However women in many parts for the world, through many forms of embroidery, weaving, spinning patchwork writing about the craft or even preparing and painting designs among others gained a type of independence important to them.    It could have been producing or helping to produce something extremely beautiful, it could have been being in the company of fellow workers,   It could even have been, though not necessarily, making some money of their own.

Similar activities continue to this day,   I also have more than one version of a design stitched to check quantities and instructions, Knitters check patterns and knit finished garments for photography, help can be given if a client wants a custom piece but is not prepared to do it themselves.

I should apprieciate your comments, contributions or details of how you or members of your family gained social or financial independence from active participation in hand crafts.  Perhaps they were left with young children and little support or they had to live abroad, joinging their husband in a country were driving or venturing out unaccompanied was not safe.  I should love to hear your stories.

Related information:

                                                                My favourite reference books
                       The Needleworker’s Dicationary               Pamela Clabburn
       Needlework, an illustrated history           Edited by Harriet Bridgeman & Elizabeth Drury

                                                                    Upcoming exhibition
             Victoria & Albert Museum                           Opus Anglicanum Oct 2016 – Feb. 2017

Friday, 4 December 2015


India mania has hit!

We both see and hear a great deal about India; their politics, culture and history.  Their Prime Minister Narendra Modi has just been on a State visit to England resulting in excellent trade agreements – the first visit by an Indian PM for more than a decade. 
In addition the Victoria & Albert Museum here in London has also catered to our long term interest in all decorative crafts with the current exhibition Textiles of India and the Bejewelled Treasures, the collection of Al Thani which opened last week.

The Textile exhibition is so comprehensive and beautifully displayed, for once I visited it twice – there was so much to enjoy.  Every stage of existence, birth, betrothal, marriage and death is marked in lndia with gifts of cloth. The exhibits show the love of colour and texture all augmenting life’s rich pageant.    Even the spinning wheel became a weapon in the struggle for women’s freedom.
I have been lucky enough to visit the Northern areas of India and on my last visit I was intrigued by a stone grille window frame (open to allow the cool air to circulate – my design ‘India’ shown here worked on 18 mesh canvas with floss was the result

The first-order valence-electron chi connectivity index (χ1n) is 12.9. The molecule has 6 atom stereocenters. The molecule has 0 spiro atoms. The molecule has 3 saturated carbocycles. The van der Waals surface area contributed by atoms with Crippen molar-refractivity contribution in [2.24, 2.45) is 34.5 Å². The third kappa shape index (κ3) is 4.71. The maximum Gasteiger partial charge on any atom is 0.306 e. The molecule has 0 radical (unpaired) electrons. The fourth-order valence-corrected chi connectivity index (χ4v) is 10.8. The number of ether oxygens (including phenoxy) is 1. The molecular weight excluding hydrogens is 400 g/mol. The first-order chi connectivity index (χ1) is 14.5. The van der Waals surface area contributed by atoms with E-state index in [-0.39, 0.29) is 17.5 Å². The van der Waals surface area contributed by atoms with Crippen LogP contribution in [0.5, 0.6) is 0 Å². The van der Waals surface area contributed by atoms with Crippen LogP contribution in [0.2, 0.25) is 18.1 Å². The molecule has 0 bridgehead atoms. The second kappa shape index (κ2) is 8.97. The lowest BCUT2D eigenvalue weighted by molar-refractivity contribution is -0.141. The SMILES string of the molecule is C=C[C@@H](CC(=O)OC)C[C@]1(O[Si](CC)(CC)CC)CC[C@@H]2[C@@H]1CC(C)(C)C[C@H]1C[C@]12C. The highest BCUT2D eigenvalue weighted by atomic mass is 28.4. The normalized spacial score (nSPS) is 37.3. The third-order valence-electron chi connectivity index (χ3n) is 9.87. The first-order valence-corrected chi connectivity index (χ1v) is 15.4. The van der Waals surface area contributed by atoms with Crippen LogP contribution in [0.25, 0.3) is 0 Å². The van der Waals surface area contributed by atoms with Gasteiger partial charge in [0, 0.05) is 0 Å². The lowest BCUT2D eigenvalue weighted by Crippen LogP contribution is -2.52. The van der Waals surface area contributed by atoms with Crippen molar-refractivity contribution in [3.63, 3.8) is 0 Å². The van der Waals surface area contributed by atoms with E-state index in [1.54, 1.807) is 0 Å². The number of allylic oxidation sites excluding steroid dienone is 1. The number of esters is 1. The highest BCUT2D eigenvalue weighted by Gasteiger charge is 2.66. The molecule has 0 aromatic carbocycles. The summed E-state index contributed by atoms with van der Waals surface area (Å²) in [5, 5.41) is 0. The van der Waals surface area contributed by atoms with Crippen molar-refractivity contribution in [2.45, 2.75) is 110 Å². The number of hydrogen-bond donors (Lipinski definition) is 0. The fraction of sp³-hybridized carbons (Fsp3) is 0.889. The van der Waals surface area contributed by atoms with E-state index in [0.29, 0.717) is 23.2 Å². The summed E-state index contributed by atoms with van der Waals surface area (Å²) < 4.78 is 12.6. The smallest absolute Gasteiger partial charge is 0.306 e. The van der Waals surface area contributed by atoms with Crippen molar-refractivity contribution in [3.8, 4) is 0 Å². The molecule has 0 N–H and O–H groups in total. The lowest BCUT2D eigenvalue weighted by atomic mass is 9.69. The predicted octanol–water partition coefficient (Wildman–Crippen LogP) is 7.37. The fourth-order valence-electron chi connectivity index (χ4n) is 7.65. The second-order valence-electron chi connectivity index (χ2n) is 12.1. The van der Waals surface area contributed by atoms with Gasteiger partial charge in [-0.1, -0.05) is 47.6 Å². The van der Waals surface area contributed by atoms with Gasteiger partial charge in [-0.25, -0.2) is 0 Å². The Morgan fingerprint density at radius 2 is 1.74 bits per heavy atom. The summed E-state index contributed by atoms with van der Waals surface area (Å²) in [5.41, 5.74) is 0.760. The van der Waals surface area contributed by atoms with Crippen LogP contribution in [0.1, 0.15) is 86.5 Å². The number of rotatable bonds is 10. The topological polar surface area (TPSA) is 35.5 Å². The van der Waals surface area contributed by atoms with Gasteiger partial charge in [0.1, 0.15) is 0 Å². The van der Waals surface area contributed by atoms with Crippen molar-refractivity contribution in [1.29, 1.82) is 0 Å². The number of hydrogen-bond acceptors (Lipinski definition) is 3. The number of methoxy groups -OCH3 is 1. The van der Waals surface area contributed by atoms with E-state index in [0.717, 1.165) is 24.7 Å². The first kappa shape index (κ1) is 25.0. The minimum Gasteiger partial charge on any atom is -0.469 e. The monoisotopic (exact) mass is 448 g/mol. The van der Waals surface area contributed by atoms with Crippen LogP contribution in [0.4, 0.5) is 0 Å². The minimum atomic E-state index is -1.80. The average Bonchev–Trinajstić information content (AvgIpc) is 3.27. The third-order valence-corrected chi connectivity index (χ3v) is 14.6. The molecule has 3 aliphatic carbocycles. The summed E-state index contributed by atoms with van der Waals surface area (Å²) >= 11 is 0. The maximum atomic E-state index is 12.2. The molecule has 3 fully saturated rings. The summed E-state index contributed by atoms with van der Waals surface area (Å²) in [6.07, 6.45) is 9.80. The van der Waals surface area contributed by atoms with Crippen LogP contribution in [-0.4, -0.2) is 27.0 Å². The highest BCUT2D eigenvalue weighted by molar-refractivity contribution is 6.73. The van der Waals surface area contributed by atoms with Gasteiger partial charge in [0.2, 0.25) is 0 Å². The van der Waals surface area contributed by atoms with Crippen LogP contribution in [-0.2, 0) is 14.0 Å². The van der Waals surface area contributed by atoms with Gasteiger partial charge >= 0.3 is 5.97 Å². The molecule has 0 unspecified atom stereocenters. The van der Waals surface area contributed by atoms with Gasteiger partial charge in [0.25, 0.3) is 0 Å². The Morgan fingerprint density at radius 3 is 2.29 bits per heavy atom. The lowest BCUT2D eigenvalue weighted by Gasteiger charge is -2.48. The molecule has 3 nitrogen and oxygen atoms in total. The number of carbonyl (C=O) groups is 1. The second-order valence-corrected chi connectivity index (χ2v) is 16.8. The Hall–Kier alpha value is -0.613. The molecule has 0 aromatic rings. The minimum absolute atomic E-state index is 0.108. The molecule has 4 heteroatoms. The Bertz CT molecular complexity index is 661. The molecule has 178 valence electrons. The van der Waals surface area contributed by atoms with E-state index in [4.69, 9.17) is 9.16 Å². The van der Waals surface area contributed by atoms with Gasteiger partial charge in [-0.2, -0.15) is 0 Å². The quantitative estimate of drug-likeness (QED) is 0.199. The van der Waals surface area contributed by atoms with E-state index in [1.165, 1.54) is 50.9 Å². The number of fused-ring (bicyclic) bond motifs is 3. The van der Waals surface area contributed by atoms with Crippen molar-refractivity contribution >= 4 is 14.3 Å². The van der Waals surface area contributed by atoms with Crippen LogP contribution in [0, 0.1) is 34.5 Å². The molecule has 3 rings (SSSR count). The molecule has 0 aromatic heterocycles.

Textiles for centuries have also been central to opening up India to the world and their far reaching presence today both inside the subcontinent and outside is a testimony to their continued importance.  They have a live quality due to the skill and dexterity with which they are manipulated – a simple length of fabric, a sari becomes animated when wrapped around a woman, another length can become a turban, a dramatic form which I would dearly like to master.

Textiles have always been prized in India for clothes and furnishings.  One of the most exciting display in the current exhibition is a ‘palace room’ completely hung tent-like with beautiful embroidered fabrics.  Even their elephants had lavish gold and silver encrusted embroideries at royal ceremonies.   One year, our stitching theme on the Italian trip was ‘Elephants’ a great subject for canvas work and here are some of the results just showing how colour and stitching can be so individual.

Fabrics opened India to the world, and their far reaching presence today both within the subcontinent and outside is a testimony to their continued importance.

It was the late 17/ early 18th century when England became involved in the trade, particularly of chintz, a glazed fabric, which became so popular and still are to this day.

In the 19th Century with the industrialisation of cloth manufacture in England, India was compelled to concentrate on beautiful hand-woven and embroidered fabrics.  Today many internationally known designers use the skills of Indian craftsmen for beadwork and embroidery and for a taste of sumptuous and vibrant textiles one can glimpse an impressive array in Green Street, Southall, Wembley  or Belgrade Road in Leicester.

I am biased, the Victoria and Albert Museum is my favourite museum in all of London and I do think that the membership of the Friends, even of one seldom gets to London is worthwhile just for the beautiful V&A Magazine and free priority entry to all exhibitions when in the capital. 

Textiles of India Finishes on the 10th of January
Bejewelled Treasures Finishes on the 28th of March